I was completely lost, in the fog, in Greenland, in icy conditions, with no compass and totally inadequate clothing. I knew I needed to go south, but without luck or guidance I'd most likely head the wrong way, in a land where there was no human settlements for 200 miles in any direction.
Think! I told myself, sitting down on a rock. Think!
There must be clues nearby. Never again would I leave the ship without a compass but that would be for later. I knew enough of natural navigation to be able to orientate myself from the sun or stars but there could be no sign of either in the white out conditions I found myself in. There was nothing in sight apart from scattered rocks in every direction.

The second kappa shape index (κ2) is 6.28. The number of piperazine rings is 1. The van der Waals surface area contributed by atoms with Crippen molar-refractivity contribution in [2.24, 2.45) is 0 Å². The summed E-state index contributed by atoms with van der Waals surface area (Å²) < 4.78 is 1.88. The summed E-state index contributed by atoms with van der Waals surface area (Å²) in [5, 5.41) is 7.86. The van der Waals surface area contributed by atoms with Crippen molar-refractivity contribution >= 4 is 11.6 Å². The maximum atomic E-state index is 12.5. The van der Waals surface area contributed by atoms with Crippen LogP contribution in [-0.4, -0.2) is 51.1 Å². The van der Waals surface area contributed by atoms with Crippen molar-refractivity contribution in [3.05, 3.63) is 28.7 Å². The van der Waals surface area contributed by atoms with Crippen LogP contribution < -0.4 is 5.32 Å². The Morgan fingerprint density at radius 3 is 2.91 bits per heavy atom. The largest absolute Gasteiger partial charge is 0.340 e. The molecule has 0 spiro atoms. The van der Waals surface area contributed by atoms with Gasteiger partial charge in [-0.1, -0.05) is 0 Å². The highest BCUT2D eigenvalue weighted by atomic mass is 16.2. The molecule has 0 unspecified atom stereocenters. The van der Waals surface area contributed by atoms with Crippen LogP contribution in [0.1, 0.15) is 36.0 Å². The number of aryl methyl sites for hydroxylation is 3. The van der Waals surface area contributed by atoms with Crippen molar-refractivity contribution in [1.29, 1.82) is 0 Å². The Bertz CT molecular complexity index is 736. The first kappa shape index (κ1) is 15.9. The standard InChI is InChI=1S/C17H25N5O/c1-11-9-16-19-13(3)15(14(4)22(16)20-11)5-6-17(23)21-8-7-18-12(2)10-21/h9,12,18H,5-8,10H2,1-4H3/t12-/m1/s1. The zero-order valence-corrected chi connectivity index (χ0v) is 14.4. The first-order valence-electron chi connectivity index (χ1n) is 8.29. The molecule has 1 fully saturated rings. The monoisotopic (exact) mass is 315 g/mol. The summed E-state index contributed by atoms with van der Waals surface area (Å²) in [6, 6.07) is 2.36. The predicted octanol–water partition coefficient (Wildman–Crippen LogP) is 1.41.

Except there was something else - the odd creeper, shrivelled ground hugging bushes. Not much, hardy types, that couldn't survive without direct sunlight, so it had to grow on south facing slopes. I stood up, transfixed. I could do this!
Scouting around the valley a pattern began to emerge: signs of green on just the one side while the other was bare. I knew now where south lay, and quickly headed off.
At times it wasn't possible to keep a steady southerly course but had to zig-zag around the terrain. In one valley I wasted valuable minutes debating whether to go left or right when straight ahead was barred by a steep cliff. I chose right and was delighted when half an hour later I spotted the waterfall with a rock wedged above it we had passed on the way out. I was back on the right track.
An hour or so later I scrambled down a rocky slope almost tripping over one of Aurora's shore lines. The dinghy was waiting, with the last of the main group about to go back on-board.
"There you are" said the ship’s mate. "You're just in time for tea".
To be continued...